Helping Families Connect with Law Enforcement

March 25, 2022

People with autism are seven times more likely to have police encounters than their typical peers.

As a part of our safety awareness initiatives, we recently interviewed Jerry Turning, founder of Blue Bridge Training, 25-year police veteran, and proud father to his 17-year-old son with autism. Through Blue Bridge, Jerry provides training for first responders and supports families in helping to forge important connections with their local law enforcement.

Jerry offers some insight and helpful tips for parents.

Why is it so important for parents or caregivers to build bridges with their local law enforcement?

As parents and caregivers, who hasn’t felt the stares from strangers? While we are so familiar with the behavior of our loved ones, such as stims, vocalizations and other idiosyncrasies, it is often misunderstood by others.

Unfortunately, these behaviors can be misinterpreted by first responders and police officers as combative, belligerent, or even criminal. During times of stress or emergencies, when police are more likely to be called, anxiety could heighten these behaviors.

Raising awareness and making a connection with law enforcement can help build understanding.

What can parents do?

Sadly, I’ve surveyed hundreds of parents and learned that far too many are anxious or fearful of calling for help, not knowing how their loved one will be treated. Parents worry about their child being hurt. Some have concerns that if they call, they will be judged, which could result in their child being taken away. Even as a cop myself, I’ve had these same thoughts.

However, police are here to serve and protect.

Parents should know that they can take simple steps to allay these fears. Get to know your local police officer and let them get to know you. By doing so, you bridge the gap.

Does police training help?

Absolutely! New Jersey is doing a great job bringing autism awareness training to first responders. Many local law enforcement agencies have completed training.

Although first responder autism awareness training is very important, a power point or lecture will only take you so far. There is no amount of training that can compare to the impact of establishing a positive relationship with your local first responders who could be answering an emergency call.

But aren’t police too busy?

I hear this a lot and it is simply not true. Asking your police department to familiarize themselves with your individual family’s special needs is a valid and reasonable request! It’s not a special favor for them to meet and get to know your child.

Police have nothing more important to do than building relationships with their community. Community outreach and community relations are the way to move forward in modern policing.

Who should I contact to arrange an introduction?

It’s best to target law enforcement officers on the front lines or most likely to respond to emergency calls, such as Sergeants and Patrol Officers. K9 units and School Resource Officers are also key links to the community. Department leadership such as the Chief/Sheriff or Deputy Chief can set the tone and launch broader initiatives but connecting with those in the field who you encounter in the community is key.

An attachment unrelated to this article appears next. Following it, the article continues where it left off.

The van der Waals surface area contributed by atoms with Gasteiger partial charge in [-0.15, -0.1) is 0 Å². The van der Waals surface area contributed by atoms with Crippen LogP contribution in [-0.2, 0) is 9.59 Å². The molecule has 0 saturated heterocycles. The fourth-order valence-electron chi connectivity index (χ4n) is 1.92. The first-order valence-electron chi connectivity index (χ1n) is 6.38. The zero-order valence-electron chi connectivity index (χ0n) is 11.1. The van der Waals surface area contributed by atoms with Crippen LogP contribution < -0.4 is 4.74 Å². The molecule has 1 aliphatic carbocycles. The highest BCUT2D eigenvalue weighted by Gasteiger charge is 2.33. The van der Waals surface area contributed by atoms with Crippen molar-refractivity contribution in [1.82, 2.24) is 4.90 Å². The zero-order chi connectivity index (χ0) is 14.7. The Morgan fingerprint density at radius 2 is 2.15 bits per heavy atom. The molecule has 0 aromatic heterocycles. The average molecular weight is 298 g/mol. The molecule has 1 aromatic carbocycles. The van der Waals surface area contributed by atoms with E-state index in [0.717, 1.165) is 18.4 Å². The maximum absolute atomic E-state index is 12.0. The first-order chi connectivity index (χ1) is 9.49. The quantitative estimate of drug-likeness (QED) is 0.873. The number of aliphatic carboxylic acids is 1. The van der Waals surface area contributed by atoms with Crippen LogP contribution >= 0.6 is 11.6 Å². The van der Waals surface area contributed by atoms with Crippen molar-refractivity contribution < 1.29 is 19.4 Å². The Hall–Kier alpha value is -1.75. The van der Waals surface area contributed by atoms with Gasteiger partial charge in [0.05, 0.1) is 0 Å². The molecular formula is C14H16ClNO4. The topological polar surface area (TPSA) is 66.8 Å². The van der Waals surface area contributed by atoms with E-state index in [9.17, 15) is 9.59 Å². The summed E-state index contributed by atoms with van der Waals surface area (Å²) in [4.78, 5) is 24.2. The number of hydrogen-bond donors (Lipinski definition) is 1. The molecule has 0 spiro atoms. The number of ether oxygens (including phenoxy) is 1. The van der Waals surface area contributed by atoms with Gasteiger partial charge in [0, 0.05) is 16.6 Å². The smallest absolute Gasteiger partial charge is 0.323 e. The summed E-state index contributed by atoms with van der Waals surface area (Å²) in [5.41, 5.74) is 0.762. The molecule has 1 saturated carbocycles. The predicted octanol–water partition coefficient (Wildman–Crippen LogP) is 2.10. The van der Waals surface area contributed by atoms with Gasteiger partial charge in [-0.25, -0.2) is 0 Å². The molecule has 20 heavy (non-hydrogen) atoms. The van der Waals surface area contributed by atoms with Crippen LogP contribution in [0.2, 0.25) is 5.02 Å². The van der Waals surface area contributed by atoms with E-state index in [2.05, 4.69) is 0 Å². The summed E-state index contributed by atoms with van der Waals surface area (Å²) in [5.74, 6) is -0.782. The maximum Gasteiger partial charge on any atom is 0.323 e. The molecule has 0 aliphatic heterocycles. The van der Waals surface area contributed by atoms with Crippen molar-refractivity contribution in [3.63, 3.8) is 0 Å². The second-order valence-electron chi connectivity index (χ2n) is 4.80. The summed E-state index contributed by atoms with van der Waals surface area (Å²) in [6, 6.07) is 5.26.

How should I connect with them?

You can call, email, or just stop by the station.

Click for Sample Letter

Sample Letter:

My name is _________________.  I am the proud parent of a ____ year-old {SON/DAUGHTER} named ______________.  _________________ has autism and loves police officers.  I am reaching out to you because I am afraid that he will have an encounter with the police and he will be misunderstood, misinterpreted, or mistreated due to his unique behaviors stemming from his autism.

Can you please assist my family by arranging a quick meeting with one of your police officers to give ____________________ (and the officer) a positive experience and begin the process of establishing a relationship with our local heroes?  It would mean the world to me.

Thank you so much for your time!


Remember to be respectful and polite. Be persistent if you don’t get a response right away.

Autism New Jersey has more great suggestions for encouraging your local police departments to build bridges, whether it be through a special open house or community outreach events.

Do you have any other advice?

There is no substitute for your personal introduction. Don’t overestimate what others know about autism, especially because everyone is so unique.

Experience our Power of Connection

Are you a parent who needs help figuring out how to get in touch with your local law enforcement agencies or first responders? Want to talk things through before taking the first step? We can help! Call our 800.4.AUTISM Helpline or email us at Our knowledgeable, compassionate helpline staff will be happy to answer your questions and do our best to connect you with autism-friendly law enforcement in your town.

This past year, Jerry presented as a keynote speaker at Autism New Jersey’s 39th Annual Conference about the critical need to bridge the gap between our loved ones with autism and local law enforcement. We’re pleased to welcome him back as a speaker at our 40th Anniversary Conference in Atlantic City this October.